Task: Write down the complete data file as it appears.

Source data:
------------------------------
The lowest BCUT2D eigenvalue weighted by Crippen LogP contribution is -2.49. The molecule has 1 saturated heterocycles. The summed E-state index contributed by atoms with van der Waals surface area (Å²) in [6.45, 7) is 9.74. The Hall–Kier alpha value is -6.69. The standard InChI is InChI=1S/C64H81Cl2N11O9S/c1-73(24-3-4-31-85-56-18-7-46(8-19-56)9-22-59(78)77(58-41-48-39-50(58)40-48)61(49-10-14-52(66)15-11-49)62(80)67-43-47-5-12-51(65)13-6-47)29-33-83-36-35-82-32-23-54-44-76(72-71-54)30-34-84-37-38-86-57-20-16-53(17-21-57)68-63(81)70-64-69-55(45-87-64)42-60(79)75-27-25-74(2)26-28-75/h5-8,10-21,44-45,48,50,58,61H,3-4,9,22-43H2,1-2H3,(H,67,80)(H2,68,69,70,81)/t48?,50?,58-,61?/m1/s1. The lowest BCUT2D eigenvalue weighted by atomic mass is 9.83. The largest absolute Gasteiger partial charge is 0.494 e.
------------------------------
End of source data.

The lowest BCUT2D eigenvalue weighted by Crippen LogP contribution is -2.49. The molecule has 1 saturated heterocycles. The summed E-state index contributed by atoms with van der Waals surface area (Å²) in [6.45, 7) is 9.74. The Hall–Kier alpha value is -6.69. The standard InChI is InChI=1S/C64H81Cl2N11O9S/c1-73(24-3-4-31-85-56-18-7-46(8-19-56)9-22-59(78)77(58-41-48-39-50(58)40-48)61(49-10-14-52(66)15-11-49)62(80)67-43-47-5-12-51(65)13-6-47)29-33-83-36-35-82-32-23-54-44-76(72-71-54)30-34-84-37-38-86-57-20-16-53(17-21-57)68-63(81)70-64-69-55(45-87-64)42-60(79)75-27-25-74(2)26-28-75/h5-8,10-21,44-45,48,50,58,61H,3-4,9,22-43H2,1-2H3,(H,67,80)(H2,68,69,70,81)/t48?,50?,58-,61?/m1/s1. The lowest BCUT2D eigenvalue weighted by atomic mass is 9.83. The largest absolute Gasteiger partial charge is 0.494 e.